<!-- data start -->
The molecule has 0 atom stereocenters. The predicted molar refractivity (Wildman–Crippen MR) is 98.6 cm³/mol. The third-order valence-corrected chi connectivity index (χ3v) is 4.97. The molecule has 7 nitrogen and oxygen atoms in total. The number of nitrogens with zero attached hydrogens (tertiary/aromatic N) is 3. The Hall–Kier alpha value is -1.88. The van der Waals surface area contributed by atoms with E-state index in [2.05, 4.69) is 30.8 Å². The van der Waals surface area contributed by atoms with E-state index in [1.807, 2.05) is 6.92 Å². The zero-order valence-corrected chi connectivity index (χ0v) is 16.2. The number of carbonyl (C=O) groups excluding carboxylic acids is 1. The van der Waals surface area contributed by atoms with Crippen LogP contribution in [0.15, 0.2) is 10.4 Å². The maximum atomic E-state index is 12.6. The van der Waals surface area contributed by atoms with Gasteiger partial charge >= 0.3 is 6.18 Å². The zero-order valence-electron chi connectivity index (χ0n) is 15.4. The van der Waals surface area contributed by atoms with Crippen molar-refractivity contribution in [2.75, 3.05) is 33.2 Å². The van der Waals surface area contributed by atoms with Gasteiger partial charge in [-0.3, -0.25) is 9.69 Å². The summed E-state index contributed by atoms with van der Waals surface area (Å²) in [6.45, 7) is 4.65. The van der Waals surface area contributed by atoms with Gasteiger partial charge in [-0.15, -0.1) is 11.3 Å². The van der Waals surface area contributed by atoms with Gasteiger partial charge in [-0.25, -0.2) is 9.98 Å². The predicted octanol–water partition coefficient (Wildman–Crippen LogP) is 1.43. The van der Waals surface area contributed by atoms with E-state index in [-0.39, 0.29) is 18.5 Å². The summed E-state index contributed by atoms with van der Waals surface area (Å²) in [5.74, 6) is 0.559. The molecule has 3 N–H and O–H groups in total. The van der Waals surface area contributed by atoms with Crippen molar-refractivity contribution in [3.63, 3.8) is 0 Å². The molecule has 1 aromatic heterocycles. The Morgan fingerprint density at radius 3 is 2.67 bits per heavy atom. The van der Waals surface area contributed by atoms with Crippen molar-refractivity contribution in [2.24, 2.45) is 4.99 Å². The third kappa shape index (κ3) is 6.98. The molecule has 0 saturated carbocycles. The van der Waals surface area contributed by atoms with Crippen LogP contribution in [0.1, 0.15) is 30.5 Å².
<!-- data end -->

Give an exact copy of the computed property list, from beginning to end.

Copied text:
The molecule has 0 atom stereocenters. The predicted molar refractivity (Wildman–Crippen MR) is 98.6 cm³/mol. The third-order valence-corrected chi connectivity index (χ3v) is 4.97. The molecule has 7 nitrogen and oxygen atoms in total. The number of nitrogens with zero attached hydrogens (tertiary/aromatic N) is 3. The Hall–Kier alpha value is -1.88. The van der Waals surface area contributed by atoms with E-state index in [2.05, 4.69) is 30.8 Å². The van der Waals surface area contributed by atoms with E-state index in [1.807, 2.05) is 6.92 Å². The zero-order valence-corrected chi connectivity index (χ0v) is 16.2. The number of carbonyl (C=O) groups excluding carboxylic acids is 1. The van der Waals surface area contributed by atoms with Crippen LogP contribution in [0.15, 0.2) is 10.4 Å². The maximum atomic E-state index is 12.6. The van der Waals surface area contributed by atoms with Gasteiger partial charge >= 0.3 is 6.18 Å². The zero-order valence-electron chi connectivity index (χ0n) is 15.4. The van der Waals surface area contributed by atoms with Crippen molar-refractivity contribution in [2.75, 3.05) is 33.2 Å². The van der Waals surface area contributed by atoms with Gasteiger partial charge in [-0.3, -0.25) is 9.69 Å². The summed E-state index contributed by atoms with van der Waals surface area (Å²) in [6.45, 7) is 4.65. The van der Waals surface area contributed by atoms with Gasteiger partial charge in [-0.15, -0.1) is 11.3 Å². The van der Waals surface area contributed by atoms with Gasteiger partial charge in [-0.25, -0.2) is 9.98 Å². The predicted octanol–water partition coefficient (Wildman–Crippen LogP) is 1.43. The van der Waals surface area contributed by atoms with E-state index in [-0.39, 0.29) is 18.5 Å². The summed E-state index contributed by atoms with van der Waals surface area (Å²) in [5.74, 6) is 0.559. The molecule has 3 N–H and O–H groups in total. The van der Waals surface area contributed by atoms with Crippen molar-refractivity contribution in [3.63, 3.8) is 0 Å². The molecule has 1 aromatic heterocycles. The Morgan fingerprint density at radius 3 is 2.67 bits per heavy atom. The van der Waals surface area contributed by atoms with Crippen molar-refractivity contribution in [2.24, 2.45) is 4.99 Å². The third kappa shape index (κ3) is 6.98. The molecule has 0 saturated carbocycles. The van der Waals surface area contributed by atoms with Crippen LogP contribution in [0.1, 0.15) is 30.5 Å².